The Florida Legislature has never been serious about renewable energy, or conservation for that matter, and pending bills in the House and Senate would only modestly advance the discussion. However weak, though, the legislation is a start in a tough political and economic climate. And the House bill puts the state's public advocate on a better course to more forcefully protect the rights of ratepayers.
Both chambers are pushing legislative packages that track a series of recommendations state Agriculture Commissioner Adam Putnam proposed earlier this year. The measures are fairly small-bore: Florida would revive about $16 million in annual tax credits for renewable energy projects that expired in 2010. The state also would require electric utilities to detail how renewable energy would factor into their long-range supply plans.
The legislation is another example of how Florida is losing ground to other states with its voluntary approach to jump-starting renewable energy. Dozens of states are further ahead in promoting renewables and conservation as alternatives to building new power plants and burning increased amounts of fossil fuels. Even with this legislation, Florida will not seriously spark the renewables market or put the electric utilities on a path toward more efficient energy production and cheaper rates. But the measures would lay a foundation for a more forward-looking governor and Legislature to build upon.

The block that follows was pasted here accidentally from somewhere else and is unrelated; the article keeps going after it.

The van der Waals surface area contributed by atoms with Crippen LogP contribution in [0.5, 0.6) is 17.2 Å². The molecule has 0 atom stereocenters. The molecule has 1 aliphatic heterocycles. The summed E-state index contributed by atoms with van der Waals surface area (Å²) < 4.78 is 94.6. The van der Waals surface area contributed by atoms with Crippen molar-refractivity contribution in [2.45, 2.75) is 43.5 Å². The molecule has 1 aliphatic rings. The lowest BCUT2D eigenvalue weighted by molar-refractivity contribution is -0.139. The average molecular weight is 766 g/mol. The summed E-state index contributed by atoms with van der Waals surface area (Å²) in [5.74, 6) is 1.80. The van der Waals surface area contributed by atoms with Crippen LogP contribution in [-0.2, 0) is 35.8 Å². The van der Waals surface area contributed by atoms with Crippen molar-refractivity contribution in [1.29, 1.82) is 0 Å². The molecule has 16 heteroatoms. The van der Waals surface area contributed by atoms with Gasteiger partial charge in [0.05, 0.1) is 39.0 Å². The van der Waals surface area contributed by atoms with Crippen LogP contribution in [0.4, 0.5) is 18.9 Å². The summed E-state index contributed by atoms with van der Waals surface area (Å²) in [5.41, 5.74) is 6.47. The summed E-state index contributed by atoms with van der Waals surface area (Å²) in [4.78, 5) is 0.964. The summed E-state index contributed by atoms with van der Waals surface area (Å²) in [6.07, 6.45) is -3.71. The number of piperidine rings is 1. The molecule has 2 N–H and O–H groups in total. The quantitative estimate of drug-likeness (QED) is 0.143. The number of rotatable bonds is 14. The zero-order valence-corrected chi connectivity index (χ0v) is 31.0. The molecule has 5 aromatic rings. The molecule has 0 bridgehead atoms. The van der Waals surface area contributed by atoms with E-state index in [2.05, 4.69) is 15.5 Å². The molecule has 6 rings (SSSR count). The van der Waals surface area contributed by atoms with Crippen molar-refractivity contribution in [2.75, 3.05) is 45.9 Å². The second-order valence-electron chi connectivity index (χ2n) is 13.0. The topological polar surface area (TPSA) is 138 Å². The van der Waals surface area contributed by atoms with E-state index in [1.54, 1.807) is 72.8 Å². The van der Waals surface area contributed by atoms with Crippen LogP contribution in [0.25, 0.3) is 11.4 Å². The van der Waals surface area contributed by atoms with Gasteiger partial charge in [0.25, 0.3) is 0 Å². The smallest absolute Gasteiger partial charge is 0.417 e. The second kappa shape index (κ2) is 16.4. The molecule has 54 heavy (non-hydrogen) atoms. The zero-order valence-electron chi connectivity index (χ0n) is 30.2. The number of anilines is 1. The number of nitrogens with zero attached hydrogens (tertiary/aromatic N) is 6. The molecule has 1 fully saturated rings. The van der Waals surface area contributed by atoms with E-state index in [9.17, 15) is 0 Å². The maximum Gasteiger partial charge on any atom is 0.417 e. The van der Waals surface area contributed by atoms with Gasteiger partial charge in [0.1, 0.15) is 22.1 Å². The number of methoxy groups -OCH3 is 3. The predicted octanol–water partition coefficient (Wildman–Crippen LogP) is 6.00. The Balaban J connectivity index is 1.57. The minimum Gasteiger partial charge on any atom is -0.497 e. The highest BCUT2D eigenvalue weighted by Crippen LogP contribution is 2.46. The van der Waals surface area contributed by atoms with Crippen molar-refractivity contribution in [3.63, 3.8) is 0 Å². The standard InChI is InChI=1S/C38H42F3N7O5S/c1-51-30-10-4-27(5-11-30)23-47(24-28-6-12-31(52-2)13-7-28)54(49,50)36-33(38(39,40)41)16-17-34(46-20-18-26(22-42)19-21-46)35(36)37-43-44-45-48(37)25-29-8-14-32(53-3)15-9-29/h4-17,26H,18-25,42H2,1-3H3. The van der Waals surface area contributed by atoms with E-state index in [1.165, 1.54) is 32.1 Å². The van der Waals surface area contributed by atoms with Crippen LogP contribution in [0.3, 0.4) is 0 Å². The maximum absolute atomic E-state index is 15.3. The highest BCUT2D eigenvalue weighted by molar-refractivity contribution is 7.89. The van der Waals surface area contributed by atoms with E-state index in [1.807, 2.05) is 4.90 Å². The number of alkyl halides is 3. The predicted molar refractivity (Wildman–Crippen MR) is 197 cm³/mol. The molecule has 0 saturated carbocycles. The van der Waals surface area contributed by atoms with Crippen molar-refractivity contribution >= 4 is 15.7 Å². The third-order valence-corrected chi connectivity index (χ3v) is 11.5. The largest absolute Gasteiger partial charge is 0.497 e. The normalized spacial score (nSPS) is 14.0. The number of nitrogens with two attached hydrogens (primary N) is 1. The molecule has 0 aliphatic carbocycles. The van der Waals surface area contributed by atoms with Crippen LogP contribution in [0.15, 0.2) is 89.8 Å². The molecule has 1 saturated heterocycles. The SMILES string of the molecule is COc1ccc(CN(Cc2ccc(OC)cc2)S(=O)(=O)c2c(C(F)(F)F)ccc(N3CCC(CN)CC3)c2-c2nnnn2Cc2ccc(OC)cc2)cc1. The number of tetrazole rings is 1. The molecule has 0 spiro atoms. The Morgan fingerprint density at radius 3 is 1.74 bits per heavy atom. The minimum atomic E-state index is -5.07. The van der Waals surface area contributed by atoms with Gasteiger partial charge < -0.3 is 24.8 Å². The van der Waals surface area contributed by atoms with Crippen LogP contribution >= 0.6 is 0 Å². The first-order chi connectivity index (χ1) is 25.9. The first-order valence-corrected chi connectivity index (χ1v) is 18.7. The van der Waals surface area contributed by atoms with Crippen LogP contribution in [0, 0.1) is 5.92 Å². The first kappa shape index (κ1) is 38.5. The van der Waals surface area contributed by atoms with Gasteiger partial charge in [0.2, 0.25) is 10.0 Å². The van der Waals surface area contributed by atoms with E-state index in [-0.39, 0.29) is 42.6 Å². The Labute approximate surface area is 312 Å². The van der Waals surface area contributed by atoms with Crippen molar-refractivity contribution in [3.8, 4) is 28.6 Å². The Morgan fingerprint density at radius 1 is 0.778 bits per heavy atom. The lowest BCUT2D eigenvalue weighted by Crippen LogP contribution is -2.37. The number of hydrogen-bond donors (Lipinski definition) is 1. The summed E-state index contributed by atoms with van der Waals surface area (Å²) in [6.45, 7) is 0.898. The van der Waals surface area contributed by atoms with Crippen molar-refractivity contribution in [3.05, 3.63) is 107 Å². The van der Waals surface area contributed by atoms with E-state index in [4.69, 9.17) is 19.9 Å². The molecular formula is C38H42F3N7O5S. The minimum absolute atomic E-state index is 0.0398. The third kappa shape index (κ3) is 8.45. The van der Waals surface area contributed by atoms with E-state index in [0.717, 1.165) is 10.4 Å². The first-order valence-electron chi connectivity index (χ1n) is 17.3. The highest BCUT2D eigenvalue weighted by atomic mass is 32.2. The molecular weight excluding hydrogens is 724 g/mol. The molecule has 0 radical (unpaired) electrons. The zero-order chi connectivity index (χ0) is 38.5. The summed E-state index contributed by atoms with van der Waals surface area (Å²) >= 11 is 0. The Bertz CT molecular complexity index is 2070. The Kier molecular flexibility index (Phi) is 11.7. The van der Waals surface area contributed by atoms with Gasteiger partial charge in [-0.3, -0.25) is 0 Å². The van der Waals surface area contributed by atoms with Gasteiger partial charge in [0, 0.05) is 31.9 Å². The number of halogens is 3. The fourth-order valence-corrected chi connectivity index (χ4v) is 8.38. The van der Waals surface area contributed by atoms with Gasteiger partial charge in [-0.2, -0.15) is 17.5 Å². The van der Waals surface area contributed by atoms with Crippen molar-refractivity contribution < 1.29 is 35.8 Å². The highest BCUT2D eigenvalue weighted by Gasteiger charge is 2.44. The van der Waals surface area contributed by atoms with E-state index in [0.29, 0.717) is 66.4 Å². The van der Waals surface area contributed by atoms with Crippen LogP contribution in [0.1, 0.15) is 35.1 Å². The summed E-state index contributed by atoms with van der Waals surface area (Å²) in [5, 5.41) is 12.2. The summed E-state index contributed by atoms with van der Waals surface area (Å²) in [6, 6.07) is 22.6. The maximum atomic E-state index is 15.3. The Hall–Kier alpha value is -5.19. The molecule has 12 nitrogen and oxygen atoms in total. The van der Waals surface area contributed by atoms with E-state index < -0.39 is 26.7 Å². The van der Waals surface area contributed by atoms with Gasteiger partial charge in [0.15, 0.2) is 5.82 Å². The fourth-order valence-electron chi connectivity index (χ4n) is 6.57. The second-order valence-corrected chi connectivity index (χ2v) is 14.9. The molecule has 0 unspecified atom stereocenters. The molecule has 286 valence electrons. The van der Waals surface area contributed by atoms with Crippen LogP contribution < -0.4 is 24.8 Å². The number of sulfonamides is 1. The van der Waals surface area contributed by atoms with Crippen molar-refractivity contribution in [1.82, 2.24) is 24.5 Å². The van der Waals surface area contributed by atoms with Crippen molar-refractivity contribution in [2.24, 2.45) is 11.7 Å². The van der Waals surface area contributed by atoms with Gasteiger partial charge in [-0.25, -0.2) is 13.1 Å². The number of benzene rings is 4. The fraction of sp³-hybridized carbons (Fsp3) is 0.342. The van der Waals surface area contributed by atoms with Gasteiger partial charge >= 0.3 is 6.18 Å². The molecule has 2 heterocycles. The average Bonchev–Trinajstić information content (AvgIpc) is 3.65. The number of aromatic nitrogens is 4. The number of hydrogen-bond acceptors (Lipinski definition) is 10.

Toward that end, the House bill is stronger in charting a real role for renewable sources and conservation. It would do more to encourage investment and competition, build demand for electric vehicles and promote the diversification of the state's energy supply. The House also is more serious about exploring how conservation should factor into the state's long-term energy policy. This is an essential step toward establishing an honest public education campaign that could help Floridians realize how efficiency measures could save them money.
The House would also move the independent public counsel who represents ratepayers before the Public Service Commission from under the control of the Legislature to under the governor and Cabinet. The switch would not entirely remove the influence of politics on the job. But having the public counsel answer to four officials elected statewide — rather than to the 160-member Legislature — brings more clarity to the decisionmaking process. The governor and Cabinet would have a harder time yanking the public counsel's chain because they would be directly responsible for hiring and firing the official. The current arrangement isn't working; the Legislature acts as the Tallahassee branch of the state's power companies. Why not make the state's top leaders accountable for ensuring an independent public counsel protects the rights of ratepayers?
The renewables legislation is not ideal. But it sets the stage for Putnam to follow through with a more comprehensive approach, and he deserves credit for taking up an important issue that too many others won't touch. This is probably the limit of what's possible with this Legislature, and lawmakers should take these modest steps and approve the legislation.